“We predicted that a walk in nature would decrease amygdala activity, while a walk in urban environment would increase it,” Sudimac said. “However, it surprised us that a walk in city did not cause additional stress-related brain activity. The brain activity in these regions remained stable after the urban walk, which argues against a commonly held view that urban exposure causes additional stress.”

Interestingly, results from the fearful faces task were consistent for both masked and unmasked faces — amygdala activity decreased after the nature walk and remained stable after the city walk for both types of faces. Masked faces are stimuli designed to be processed outside participants’ awareness, so these findings suggest that people can be unaware of nature’s stress-reducing effects.

“Going for a walk in nature is beneficial for our mental health and brain,” Sudimac told PsyPost. “Even though many studies have shown that nature is good for our well-being, we found for the first time a causal link between exposure to nature and a reduction of stress-related brain activity. It is interesting that this effect was found only after one-hour walk, so if one doesn’t have time to spend a whole day in nature, it looks that only one-hour is beneficial for our brain.”

Sudimac and her colleagues discuss the possible implications of their study. The results suggest that spending more time in nature might increase the amygdala’s threshold for activation, leading to reduced amygdala activity during stress. This means that exposure to nature could potentially buffer the negative impact of urban living and lower the risk of mental disorders among city dwellers. The study authors press that urban planning should include efforts to modify and design cities with better access to green spaces in order to protect and improve the mental health of residents.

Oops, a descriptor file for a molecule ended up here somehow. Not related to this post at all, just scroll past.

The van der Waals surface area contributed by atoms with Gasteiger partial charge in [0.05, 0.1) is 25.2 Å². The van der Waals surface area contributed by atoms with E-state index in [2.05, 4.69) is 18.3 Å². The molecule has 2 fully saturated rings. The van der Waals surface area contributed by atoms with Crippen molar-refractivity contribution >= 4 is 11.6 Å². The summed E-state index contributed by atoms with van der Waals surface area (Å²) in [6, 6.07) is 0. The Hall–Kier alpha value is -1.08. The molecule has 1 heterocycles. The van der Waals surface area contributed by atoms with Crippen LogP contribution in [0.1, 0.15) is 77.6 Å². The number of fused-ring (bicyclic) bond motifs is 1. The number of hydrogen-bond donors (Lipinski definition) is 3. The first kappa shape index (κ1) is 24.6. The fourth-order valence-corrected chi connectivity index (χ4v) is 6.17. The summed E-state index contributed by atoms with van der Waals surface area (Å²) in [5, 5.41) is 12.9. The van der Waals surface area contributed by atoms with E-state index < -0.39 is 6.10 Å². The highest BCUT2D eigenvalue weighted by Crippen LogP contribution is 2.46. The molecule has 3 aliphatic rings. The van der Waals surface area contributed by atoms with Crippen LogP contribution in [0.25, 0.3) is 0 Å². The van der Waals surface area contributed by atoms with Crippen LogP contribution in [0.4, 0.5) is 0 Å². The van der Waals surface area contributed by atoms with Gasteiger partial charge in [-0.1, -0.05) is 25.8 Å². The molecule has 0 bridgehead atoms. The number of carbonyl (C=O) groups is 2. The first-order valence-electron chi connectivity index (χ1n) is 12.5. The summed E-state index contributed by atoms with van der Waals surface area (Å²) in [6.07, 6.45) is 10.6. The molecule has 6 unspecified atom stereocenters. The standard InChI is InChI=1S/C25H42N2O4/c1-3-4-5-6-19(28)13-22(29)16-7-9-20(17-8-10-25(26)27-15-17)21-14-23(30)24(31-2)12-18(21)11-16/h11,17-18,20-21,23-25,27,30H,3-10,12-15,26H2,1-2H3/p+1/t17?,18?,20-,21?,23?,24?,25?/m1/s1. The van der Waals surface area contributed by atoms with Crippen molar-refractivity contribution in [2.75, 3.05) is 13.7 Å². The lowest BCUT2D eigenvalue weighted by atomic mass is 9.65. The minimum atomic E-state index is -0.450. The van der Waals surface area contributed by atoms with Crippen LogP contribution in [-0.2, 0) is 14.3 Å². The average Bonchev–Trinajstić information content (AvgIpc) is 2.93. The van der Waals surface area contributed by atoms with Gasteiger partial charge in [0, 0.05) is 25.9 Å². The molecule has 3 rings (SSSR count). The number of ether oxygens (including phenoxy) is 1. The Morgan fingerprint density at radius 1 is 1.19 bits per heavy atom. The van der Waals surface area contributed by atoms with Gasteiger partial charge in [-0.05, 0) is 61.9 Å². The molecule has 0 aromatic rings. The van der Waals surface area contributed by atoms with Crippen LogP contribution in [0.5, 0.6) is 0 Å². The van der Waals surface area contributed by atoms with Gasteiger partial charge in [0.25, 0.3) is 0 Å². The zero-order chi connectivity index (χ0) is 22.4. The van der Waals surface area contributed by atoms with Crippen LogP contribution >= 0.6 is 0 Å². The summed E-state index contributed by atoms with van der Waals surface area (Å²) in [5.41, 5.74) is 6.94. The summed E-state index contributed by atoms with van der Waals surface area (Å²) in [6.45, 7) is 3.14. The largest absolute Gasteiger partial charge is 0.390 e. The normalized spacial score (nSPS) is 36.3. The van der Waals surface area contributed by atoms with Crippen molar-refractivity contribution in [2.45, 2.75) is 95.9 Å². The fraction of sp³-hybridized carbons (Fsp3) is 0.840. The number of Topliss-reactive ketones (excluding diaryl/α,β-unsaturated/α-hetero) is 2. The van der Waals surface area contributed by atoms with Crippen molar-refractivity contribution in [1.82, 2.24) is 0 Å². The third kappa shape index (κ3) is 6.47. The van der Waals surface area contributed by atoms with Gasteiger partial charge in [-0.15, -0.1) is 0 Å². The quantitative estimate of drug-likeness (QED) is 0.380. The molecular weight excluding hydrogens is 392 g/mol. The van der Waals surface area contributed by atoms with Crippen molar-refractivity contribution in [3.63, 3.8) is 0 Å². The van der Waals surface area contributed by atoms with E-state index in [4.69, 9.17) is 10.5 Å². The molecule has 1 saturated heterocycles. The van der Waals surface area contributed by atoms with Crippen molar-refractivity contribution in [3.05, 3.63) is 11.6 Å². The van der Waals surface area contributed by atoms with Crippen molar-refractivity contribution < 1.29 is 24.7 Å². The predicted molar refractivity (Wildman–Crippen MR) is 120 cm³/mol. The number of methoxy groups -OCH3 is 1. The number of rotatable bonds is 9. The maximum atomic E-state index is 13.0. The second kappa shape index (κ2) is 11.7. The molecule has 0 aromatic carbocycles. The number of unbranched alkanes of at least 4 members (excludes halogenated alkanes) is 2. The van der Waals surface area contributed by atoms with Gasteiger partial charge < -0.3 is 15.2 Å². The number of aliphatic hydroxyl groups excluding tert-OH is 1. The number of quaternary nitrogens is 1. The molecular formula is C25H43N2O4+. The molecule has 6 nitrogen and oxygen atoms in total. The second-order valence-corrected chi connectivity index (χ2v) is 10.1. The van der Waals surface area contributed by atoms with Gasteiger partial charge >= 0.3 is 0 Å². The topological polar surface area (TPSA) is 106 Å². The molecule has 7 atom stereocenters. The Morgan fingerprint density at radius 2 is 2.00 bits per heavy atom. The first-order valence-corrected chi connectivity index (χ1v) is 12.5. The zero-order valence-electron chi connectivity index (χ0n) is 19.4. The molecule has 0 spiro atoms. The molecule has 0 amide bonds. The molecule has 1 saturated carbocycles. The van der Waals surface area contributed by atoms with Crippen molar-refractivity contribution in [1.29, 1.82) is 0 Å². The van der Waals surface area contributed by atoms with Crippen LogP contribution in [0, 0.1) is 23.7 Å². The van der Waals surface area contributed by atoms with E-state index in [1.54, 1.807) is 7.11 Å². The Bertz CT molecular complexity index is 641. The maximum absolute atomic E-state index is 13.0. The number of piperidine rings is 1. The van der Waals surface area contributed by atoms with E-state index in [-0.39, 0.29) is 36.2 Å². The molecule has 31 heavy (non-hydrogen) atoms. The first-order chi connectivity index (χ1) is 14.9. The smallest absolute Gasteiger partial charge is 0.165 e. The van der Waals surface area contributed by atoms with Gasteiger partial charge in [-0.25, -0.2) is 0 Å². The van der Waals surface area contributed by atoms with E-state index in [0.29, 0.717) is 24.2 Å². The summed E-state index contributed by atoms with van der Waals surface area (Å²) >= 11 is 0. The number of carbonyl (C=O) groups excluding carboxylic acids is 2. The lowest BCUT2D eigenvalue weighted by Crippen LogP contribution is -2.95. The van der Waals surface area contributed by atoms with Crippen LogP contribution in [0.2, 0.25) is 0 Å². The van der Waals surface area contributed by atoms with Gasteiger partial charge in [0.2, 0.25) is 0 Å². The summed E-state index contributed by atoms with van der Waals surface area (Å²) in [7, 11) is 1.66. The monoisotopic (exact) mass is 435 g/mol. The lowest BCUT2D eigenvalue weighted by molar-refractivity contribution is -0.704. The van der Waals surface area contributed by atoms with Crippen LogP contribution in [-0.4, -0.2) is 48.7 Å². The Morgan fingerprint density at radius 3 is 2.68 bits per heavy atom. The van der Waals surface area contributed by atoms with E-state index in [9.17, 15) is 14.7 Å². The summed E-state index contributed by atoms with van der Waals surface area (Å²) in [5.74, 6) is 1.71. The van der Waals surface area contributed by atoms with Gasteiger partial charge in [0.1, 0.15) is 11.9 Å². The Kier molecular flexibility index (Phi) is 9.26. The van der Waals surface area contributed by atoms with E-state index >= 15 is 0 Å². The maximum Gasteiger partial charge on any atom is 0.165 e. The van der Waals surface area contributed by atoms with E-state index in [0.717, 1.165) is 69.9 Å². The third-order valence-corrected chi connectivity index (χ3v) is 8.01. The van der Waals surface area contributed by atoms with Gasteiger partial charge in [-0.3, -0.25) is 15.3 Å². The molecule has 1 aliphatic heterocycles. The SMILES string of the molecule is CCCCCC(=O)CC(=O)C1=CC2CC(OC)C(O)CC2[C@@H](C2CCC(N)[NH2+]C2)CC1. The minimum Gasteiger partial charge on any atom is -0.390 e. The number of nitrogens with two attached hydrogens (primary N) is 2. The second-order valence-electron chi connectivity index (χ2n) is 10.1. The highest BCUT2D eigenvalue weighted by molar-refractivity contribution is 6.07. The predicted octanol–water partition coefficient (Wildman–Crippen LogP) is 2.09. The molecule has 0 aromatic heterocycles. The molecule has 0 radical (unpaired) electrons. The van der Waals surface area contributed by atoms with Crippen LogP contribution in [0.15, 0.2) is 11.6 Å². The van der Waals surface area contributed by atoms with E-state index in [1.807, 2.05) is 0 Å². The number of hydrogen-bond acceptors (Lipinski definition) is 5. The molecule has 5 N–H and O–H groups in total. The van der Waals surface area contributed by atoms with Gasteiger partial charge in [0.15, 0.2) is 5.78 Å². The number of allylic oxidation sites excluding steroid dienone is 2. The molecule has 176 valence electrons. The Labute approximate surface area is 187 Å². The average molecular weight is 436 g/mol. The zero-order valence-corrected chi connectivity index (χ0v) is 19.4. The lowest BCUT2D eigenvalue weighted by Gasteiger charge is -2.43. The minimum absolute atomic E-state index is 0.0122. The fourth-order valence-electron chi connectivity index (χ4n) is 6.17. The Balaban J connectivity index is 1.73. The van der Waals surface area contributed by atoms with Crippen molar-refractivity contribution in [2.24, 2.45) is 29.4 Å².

“We hope with our study to raise awareness about importance of accessible green areas in cities,” Sudimac said.

A task for future research might be to hone in on the specific aspects of nature that reduce amygdala activity — for example, sights, sounds, and smells. Studies could also compare the effects of particular types of natural environments, such as urban parks versus botanical gardens.

“We are also interested in different populations and age groups and we are currently analyzing the data from our last study how a one-hour walk in natural versus urban environments impact stress in mothers and their babies,” Sudimac said.

“I would like to add that these findings are also important because they confirm the importance of accessible green environments in cities,” she continued. “Since more than half of the world population lives in cities and urbanization is rapidly increasing, it is crucial for urban dwellers to have a nearby park or a forest where they can to restore or ‘recharge’ from stressful urban environment. With our research we aim to draw attention to importance of presence of nature in urban environments and to provide evidence for urban design policies to create more green areas in cities that would be accessible to all citizens in order to enhance their mental health and well-being.”

The study, “How nature nurtures: Amygdala activity decreases as the result of a one-hour walk in nature”, was authored by Sonja Sudimac, Vera Sale, and Simone Kühn.